Expensive Bike=Better Rider?


“If you want to know what a man’s like, take a good look at how he treats his inferiors, not his equals.”
-J.K. Rowling

We all start somewhere. We all had a point in our cycling life where we were the low-man on the totem pole. Why does our memory fade so quickly? The faster we become on a bike, we begin to think that we are somewhat better than the guy who shows up at the group ride with his entry-level Trek, mountain bike helmet, a football compression shirt,  and toe straps. No one talks to this person, even the other poor sap who showed up for the first time on his entry-level Cannondale.

It is human nature to compete and want to the be the best at something. Isn’t it ironic that same elitist cyclist will be the first guy to complain when a major league ball player wouldn’t give him the time of day for an autograph? Being an elitist is something a person must suppress. I make a point, at the start of a ride, to say hey and introduce myself to the guy or gal who looks out of place and nervous. Treat others as you would like to be treated. Now, I will admit that I do have a small area that I am still trying to do better. It’s not the new guy who shows up not knowing what to do. It’s the guy who shows up for the first time with his $12,000 Pinarello, $700 Castelli kit, $600 Sidi shoes, and $250 Giro helmet . . . oh, I almost forgot the $280 Oakley or Rudy sunglasses. Why? Why does this bother me? Jealous? Okay, a little bit. But I get such a thrill (right or wrong) when he’s about to pass out after the first ten miles at 28 mph and drops from the pace line. I know. I know. I am writing about elitist jerks, and here I am having the same feelings, of sort. Like I said, I’m working on it.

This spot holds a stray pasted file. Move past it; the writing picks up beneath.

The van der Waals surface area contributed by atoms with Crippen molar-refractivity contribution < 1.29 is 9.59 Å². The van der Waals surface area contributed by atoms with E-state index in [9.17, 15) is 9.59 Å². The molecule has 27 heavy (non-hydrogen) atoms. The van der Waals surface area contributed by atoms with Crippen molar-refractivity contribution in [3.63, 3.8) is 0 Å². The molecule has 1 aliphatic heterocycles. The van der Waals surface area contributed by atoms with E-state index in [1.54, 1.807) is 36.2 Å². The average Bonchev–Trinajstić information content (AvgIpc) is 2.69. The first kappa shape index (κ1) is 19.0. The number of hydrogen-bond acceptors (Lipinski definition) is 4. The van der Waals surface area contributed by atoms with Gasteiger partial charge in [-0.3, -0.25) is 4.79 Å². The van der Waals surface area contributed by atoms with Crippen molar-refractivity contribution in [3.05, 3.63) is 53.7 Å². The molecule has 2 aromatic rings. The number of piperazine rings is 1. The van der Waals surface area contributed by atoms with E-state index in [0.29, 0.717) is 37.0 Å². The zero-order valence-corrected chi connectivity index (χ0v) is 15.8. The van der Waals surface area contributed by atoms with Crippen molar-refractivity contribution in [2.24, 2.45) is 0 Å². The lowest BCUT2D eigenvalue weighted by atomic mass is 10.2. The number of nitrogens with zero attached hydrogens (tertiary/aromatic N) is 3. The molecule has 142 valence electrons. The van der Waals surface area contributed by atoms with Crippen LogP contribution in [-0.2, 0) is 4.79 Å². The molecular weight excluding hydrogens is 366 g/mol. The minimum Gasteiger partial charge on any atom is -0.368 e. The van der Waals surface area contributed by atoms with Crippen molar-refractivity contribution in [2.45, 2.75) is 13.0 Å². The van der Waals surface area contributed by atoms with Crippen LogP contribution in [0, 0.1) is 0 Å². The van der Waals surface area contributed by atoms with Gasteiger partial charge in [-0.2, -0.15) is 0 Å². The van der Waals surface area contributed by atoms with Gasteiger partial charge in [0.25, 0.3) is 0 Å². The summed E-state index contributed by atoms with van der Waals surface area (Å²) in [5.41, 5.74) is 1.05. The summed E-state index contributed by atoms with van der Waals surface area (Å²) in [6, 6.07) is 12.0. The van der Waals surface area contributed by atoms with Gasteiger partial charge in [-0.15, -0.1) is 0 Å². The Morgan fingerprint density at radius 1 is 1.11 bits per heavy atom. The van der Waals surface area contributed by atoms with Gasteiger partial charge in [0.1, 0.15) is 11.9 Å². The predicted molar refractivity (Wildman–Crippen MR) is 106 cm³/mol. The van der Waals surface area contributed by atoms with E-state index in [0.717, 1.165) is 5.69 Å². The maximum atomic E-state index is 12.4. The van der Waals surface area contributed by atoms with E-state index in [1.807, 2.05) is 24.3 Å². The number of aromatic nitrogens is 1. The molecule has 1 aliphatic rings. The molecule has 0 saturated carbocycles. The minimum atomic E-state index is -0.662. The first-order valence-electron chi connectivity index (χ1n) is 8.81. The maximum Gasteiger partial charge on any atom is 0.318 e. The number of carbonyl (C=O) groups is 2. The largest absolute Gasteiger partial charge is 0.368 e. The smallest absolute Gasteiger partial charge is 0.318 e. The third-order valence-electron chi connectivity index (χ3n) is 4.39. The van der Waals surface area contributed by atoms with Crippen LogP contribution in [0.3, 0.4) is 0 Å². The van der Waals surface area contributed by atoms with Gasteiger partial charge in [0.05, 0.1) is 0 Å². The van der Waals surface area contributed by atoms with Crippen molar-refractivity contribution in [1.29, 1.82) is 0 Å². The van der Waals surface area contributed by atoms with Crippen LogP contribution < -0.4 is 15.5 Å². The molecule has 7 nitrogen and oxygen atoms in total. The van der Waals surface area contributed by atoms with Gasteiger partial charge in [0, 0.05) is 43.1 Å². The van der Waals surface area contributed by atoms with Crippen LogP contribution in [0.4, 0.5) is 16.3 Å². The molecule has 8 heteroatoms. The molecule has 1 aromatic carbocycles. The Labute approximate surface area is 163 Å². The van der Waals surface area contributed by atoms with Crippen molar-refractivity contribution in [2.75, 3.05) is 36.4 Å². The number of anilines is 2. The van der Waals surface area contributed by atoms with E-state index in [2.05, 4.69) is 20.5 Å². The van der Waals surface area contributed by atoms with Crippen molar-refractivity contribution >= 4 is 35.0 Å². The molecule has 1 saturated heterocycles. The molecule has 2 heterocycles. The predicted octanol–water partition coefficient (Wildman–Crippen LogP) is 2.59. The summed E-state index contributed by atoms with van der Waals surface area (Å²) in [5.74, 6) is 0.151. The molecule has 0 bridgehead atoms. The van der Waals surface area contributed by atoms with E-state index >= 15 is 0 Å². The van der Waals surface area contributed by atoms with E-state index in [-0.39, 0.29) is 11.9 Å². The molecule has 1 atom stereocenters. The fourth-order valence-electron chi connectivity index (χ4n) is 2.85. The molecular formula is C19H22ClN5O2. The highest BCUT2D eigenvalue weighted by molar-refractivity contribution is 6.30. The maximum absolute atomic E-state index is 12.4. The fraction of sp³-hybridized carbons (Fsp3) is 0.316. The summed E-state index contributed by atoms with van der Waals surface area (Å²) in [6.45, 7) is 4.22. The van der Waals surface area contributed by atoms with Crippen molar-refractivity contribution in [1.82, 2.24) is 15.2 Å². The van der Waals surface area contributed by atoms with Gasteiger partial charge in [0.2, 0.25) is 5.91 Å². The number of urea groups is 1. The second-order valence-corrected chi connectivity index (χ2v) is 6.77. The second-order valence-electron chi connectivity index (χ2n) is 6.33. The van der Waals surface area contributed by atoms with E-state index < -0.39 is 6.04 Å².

I have just starting blogging and don’t have too many followers, but I wish everyone could read this and remember that we all started somewhere. No one is better than anyone else, just because he is faster or his bike costs as much as a used Honda Civic. Just make it that fact that we all love cycling. I have seen too many people show up to a group ride, ride alone, get dropped, and are never heard from again. We must pour our passion of cycling into others who show an interest, not make them feel ostracized. Again . . . treat others as you would like to be treated.


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